Shadowmancers can be found in service of important officials, merchants, and nobles, whether these groups realise it or not. The Lords of the Grey Order assure all Magisters of their Order are bound very tightly by the Articles of Magic and by the Order’s own very strict rules. Shadowmancers may only practice their spellcraft for the benefit of Imperial society and are expressly forbidden from using their magic for their own profit or solely for the political or financial profit of their patrons. All Shadowmancers must take vows of poverty and are not permitted to accumulate property or wealth not of direct and practical use to their cause. Any breaches of the many strict rules laid down by the Order are prosecuted very harshly and vigorously.
The Order of Shadows has killed or Pacified more of its own members than any other of the Orders of Magic, and this is more of a reflection of the zero-tolerance of rule breaking and corruption within the Order rather than a demonstration of their Magisters’ untrustworthiness.
The Grey College Edit
The Grey Order is a worn and shabby stone building, seemingly ill positioned in the back alleys of Altdorf's poorest and most disreputable district, which is scattered generously with dubious bordellos and violent taverns. Even the Watch prefers to keep away unless in considerable force, and no honest citizen would ordinarily risk entering such a den of rogues and cutthroats. But the Shadowmancers are no ordinary citizens.[1c]
The College is not a large building, neither is it strikingly dissimilar to those that neighbour it. Its members come and go by any number of secret entrances situated in surrounding streets, and legend has it that there are myriad hidden routes connected to the College, both above and below ground, that stretch right across the city, protected by powerful spells of misdirection. Perhaps unsurprisingly, no outsider has ever found such routes.[1c]
The building itself is a modest-sized stone building, ancient and crumbling. It is not an impressive sight, but there is something distinctly eerie about the walls, with their missing stones and stained and moss-covered windows. The roof has noticeable holes in it and seems to let the rain in. Birds nest in the eaves and the single ruinous tower is home to a family of white owls.[1c]
The inside of the College is almost as decrepit as the outside, with erratically spaced gargoyles on the walls. The rooms appear as unused chambers that echo to the sound of a footfall. There is one laboratory with some ancient-looking alchemical equipment. Spider webs stretch from the alembics to retorts, and there are old bird nests in fractured old bell jars. The place seems long abandoned.[1c]
Some say that there is a great library somewhere on the premises containing many rare and curious volumes of lore, and secrets of members of many of the dark cults in the Empire. However, unless a Shadowmancer, no one entering the College could ever hope to find this library, if it exists at all. Rumour has it that no one who has entered the College uninvited has ever emerged again, hence the reason the building is left alone by the criminal element of this rather seedy district.[1c]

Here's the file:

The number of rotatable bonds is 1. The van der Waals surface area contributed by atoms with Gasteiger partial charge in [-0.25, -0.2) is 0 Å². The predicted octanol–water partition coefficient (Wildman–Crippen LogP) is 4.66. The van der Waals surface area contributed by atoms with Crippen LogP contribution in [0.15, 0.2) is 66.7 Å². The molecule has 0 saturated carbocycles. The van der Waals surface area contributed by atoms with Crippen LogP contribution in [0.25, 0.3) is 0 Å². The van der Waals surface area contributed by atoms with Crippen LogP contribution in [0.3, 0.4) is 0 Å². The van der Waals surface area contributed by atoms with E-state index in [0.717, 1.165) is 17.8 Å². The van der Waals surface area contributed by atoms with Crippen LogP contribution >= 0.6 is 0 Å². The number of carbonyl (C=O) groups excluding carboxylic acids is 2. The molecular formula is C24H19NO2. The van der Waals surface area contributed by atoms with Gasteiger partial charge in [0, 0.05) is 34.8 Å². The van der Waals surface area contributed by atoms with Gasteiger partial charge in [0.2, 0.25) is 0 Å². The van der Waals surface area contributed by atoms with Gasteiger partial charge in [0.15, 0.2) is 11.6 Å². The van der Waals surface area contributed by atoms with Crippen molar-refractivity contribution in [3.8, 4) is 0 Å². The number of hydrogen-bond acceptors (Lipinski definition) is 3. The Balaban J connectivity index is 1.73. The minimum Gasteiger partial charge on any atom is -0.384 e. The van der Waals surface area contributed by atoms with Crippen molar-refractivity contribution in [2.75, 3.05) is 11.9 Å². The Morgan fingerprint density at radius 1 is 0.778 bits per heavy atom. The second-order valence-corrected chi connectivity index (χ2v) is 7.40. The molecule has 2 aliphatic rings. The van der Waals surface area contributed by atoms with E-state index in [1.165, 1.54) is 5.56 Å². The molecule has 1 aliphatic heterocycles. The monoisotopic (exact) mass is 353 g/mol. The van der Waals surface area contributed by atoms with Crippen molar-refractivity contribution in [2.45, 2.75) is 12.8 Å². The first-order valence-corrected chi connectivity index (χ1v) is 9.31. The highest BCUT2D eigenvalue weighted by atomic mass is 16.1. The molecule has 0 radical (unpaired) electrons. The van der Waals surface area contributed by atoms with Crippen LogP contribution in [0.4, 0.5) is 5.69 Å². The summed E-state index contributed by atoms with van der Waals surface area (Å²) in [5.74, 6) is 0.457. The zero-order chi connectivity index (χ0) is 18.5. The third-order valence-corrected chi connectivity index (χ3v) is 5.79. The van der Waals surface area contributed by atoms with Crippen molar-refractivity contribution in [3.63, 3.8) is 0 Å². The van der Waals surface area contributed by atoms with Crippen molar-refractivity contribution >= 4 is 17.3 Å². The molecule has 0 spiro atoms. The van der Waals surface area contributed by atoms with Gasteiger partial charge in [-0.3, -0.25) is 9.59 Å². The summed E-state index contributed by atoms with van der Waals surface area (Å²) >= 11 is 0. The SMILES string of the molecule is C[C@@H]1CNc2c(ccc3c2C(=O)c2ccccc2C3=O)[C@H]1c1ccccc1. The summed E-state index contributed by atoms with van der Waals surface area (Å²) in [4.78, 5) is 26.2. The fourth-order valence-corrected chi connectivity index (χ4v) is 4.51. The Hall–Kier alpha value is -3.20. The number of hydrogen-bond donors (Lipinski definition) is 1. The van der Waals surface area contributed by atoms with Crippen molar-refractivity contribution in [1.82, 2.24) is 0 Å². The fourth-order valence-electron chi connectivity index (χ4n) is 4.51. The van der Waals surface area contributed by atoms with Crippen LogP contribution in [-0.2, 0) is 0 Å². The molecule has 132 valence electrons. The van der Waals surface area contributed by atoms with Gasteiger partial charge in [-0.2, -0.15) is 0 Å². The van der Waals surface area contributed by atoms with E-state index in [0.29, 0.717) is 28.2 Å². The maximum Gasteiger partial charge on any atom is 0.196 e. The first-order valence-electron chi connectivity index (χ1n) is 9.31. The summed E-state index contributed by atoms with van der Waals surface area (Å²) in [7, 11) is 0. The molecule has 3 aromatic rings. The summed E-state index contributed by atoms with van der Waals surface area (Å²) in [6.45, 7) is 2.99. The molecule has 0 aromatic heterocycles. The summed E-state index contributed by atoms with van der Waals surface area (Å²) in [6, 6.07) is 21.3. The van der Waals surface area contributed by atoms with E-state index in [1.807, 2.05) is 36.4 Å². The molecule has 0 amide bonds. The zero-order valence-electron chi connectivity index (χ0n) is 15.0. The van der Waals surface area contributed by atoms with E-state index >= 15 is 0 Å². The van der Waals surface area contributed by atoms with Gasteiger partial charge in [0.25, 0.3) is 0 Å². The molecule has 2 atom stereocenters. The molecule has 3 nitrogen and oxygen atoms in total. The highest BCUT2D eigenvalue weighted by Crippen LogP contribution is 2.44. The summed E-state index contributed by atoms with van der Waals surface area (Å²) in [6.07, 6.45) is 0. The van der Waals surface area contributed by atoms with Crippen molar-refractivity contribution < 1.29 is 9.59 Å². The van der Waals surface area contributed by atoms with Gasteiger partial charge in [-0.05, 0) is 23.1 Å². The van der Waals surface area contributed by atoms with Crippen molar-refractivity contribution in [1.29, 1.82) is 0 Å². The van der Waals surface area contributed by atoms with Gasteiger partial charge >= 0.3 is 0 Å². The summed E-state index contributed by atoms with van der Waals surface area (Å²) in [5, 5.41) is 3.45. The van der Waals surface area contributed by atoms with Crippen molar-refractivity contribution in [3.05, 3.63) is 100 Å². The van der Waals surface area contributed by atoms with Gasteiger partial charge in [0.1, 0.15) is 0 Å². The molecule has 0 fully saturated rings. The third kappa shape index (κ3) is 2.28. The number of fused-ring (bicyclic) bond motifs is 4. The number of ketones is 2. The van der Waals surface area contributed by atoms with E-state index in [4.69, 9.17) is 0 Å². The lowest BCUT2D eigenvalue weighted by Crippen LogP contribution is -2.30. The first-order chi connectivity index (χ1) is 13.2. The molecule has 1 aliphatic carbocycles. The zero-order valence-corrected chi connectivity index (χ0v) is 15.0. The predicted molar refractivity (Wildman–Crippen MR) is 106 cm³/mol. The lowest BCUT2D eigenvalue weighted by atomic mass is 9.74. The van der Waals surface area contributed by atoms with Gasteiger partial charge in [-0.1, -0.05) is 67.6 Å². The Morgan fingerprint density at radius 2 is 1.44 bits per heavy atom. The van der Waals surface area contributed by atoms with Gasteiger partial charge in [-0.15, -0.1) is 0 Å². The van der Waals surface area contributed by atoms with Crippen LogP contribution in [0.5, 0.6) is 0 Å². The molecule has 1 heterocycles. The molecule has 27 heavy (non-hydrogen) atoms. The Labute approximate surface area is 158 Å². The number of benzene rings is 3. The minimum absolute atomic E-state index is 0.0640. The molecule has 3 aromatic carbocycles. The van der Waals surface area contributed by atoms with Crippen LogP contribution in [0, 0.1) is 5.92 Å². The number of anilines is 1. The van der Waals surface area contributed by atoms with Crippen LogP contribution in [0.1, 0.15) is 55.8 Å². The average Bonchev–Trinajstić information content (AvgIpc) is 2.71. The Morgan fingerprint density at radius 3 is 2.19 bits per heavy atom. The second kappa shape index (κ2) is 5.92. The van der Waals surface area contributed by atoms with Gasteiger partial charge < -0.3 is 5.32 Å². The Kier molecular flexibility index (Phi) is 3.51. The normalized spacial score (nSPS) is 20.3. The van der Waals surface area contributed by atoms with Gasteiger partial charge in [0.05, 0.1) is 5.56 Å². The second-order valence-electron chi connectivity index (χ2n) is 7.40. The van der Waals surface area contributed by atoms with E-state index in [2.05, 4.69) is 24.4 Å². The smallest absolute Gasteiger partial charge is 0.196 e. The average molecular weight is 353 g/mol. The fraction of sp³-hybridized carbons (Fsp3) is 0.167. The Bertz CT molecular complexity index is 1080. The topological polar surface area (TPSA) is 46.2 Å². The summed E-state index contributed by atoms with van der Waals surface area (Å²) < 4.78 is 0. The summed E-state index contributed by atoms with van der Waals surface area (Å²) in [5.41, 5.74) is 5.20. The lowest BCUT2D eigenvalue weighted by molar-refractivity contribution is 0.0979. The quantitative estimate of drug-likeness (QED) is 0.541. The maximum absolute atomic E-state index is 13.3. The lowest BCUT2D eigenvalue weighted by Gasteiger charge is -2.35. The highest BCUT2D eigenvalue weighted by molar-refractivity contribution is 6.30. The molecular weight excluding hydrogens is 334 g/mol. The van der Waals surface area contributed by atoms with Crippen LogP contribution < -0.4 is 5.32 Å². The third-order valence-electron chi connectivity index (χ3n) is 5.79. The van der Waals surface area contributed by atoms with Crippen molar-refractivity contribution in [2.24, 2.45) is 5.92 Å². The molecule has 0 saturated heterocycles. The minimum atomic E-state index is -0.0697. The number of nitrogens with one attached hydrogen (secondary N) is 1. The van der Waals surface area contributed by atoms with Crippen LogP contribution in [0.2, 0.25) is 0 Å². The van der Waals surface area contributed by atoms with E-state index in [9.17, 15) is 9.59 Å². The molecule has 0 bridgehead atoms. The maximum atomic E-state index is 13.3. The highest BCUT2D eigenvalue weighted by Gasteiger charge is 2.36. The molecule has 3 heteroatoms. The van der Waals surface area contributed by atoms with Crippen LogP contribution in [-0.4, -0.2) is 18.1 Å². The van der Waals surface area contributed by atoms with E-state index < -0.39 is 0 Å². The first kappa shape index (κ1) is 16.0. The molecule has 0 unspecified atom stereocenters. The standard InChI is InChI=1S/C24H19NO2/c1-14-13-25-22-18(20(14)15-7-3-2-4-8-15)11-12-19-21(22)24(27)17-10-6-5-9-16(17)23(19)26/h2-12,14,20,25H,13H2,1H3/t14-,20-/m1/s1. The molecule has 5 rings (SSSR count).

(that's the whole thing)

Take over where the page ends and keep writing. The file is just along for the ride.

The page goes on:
Sometimes faint, eerie lights can be seen moving behind its darkened windows at night. These are probably just scare away curious citizens and give the place an air of eccentric mystery; but then, who knows for sure?[1c]
Shadowmancers are itinerant wanderers and there are few in residence in the College at any time. What actually takes place within the building’s crumbling halls is anybody’s guess.[1d]
Due to the nature of their activities, Shadowmancers almost never take on Apprentices who are out of their teens. The longer a person has been free to wander the world, the more hooks the world can sink into them–or so believe the Grey Order's Magisters. Also, being a very suspicious lot, they almost never accept applicants to their College, each Magister preferring instead to travel the Empire and find apprentices for themselves; preferably young people who have absolutely no expectation of it.
Since Shadowmancers have to move around quite a lot, they often take their Apprentices with them as they wander across the Empire. This means that apprentices to the Grey Order tend to have more experience of the world as their master would like them to see it, thus predisposing them to follow in their master’s footsteps when the time is right.
Famous Shadowmancers Edit
- Algard -- Magister and creator of a legendary trove of eldritch tomes.
- Cristoph Engel -- Master Wizard based in Ubersreik.
- Gavius Klugge -- suspected member and officer of The Cloak.
- Giovanni Mezzo -- Master Chef and owner of Mezzo's, a famous wizard's restaurant and meeting ground.
- Reiner Starke -- Magister Patriarch of the Order of Shadows.
- 1: Warhammer Fantasy RPG 2nd ED -- Realms of Sorcery
- 2: Warhammer Fantasy: Storm of Magic
- 2a: pg. 40
- 3 Warhammer End Times: Vermintide
- 4: Warhammer Fantasy RPG 2nd ED -- Tome of Salvation
- 4a: pg. 20